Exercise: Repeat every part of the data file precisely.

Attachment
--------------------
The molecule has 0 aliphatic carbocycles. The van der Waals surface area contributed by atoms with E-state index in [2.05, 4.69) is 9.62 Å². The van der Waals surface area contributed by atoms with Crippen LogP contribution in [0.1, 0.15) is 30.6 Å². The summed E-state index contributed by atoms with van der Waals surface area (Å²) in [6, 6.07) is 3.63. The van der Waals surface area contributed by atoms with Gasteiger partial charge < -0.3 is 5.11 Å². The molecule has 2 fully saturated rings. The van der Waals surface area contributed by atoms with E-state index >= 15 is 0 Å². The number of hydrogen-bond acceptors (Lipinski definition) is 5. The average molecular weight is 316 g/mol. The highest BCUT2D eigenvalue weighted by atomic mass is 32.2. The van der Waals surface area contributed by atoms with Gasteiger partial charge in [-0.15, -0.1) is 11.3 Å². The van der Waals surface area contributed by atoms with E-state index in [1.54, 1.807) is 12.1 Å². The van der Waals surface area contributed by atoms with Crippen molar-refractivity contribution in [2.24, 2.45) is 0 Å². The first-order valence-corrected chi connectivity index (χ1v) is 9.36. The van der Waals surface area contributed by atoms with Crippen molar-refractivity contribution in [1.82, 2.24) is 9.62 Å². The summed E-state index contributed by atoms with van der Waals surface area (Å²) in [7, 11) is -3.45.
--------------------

The molecule has 0 aliphatic carbocycles. The van der Waals surface area contributed by atoms with E-state index in [2.05, 4.69) is 9.62 Å². The van der Waals surface area contributed by atoms with Crippen LogP contribution in [0.1, 0.15) is 30.6 Å². The summed E-state index contributed by atoms with van der Waals surface area (Å²) in [6, 6.07) is 3.63. The van der Waals surface area contributed by atoms with Gasteiger partial charge < -0.3 is 5.11 Å². The molecule has 2 fully saturated rings. The van der Waals surface area contributed by atoms with E-state index >= 15 is 0 Å². The number of hydrogen-bond acceptors (Lipinski definition) is 5. The average molecular weight is 316 g/mol. The highest BCUT2D eigenvalue weighted by atomic mass is 32.2. The van der Waals surface area contributed by atoms with Gasteiger partial charge in [-0.15, -0.1) is 11.3 Å². The van der Waals surface area contributed by atoms with E-state index in [1.54, 1.807) is 12.1 Å². The van der Waals surface area contributed by atoms with Crippen molar-refractivity contribution in [2.24, 2.45) is 0 Å². The first-order valence-corrected chi connectivity index (χ1v) is 9.36. The van der Waals surface area contributed by atoms with Crippen molar-refractivity contribution in [1.82, 2.24) is 9.62 Å². The summed E-state index contributed by atoms with van der Waals surface area (Å²) in [7, 11) is -3.45.